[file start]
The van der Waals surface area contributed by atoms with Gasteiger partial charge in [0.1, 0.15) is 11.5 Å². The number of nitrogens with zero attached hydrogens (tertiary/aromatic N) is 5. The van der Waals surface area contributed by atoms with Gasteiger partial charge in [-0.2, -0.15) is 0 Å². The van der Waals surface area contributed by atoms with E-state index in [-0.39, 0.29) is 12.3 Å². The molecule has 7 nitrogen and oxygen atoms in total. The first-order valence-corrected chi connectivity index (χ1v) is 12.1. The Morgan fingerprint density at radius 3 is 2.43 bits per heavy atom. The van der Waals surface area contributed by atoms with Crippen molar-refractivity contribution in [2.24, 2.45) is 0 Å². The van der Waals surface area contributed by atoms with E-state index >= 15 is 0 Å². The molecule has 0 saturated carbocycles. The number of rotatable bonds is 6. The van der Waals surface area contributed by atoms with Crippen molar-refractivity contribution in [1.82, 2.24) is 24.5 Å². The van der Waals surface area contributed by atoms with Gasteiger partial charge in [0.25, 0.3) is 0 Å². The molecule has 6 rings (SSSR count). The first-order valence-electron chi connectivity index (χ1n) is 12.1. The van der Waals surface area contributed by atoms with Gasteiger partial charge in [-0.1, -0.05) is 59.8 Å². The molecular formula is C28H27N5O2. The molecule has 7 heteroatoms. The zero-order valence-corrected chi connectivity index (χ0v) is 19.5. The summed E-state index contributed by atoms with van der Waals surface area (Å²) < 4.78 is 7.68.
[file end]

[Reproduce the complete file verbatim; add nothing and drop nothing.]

The van der Waals surface area contributed by atoms with Gasteiger partial charge in [0.1, 0.15) is 11.5 Å². The number of nitrogens with zero attached hydrogens (tertiary/aromatic N) is 5. The van der Waals surface area contributed by atoms with Gasteiger partial charge in [-0.2, -0.15) is 0 Å². The van der Waals surface area contributed by atoms with E-state index in [-0.39, 0.29) is 12.3 Å². The molecule has 7 nitrogen and oxygen atoms in total. The first-order valence-corrected chi connectivity index (χ1v) is 12.1. The Morgan fingerprint density at radius 3 is 2.43 bits per heavy atom. The van der Waals surface area contributed by atoms with Crippen molar-refractivity contribution in [2.24, 2.45) is 0 Å². The van der Waals surface area contributed by atoms with E-state index >= 15 is 0 Å². The molecule has 0 saturated carbocycles. The number of rotatable bonds is 6. The van der Waals surface area contributed by atoms with Crippen molar-refractivity contribution in [1.82, 2.24) is 24.5 Å². The van der Waals surface area contributed by atoms with Gasteiger partial charge in [0.25, 0.3) is 0 Å². The molecule has 6 rings (SSSR count). The first-order valence-electron chi connectivity index (χ1n) is 12.1. The van der Waals surface area contributed by atoms with Gasteiger partial charge in [-0.1, -0.05) is 59.8 Å². The molecular formula is C28H27N5O2. The molecule has 7 heteroatoms. The zero-order valence-corrected chi connectivity index (χ0v) is 19.5. The summed E-state index contributed by atoms with van der Waals surface area (Å²) < 4.78 is 7.68.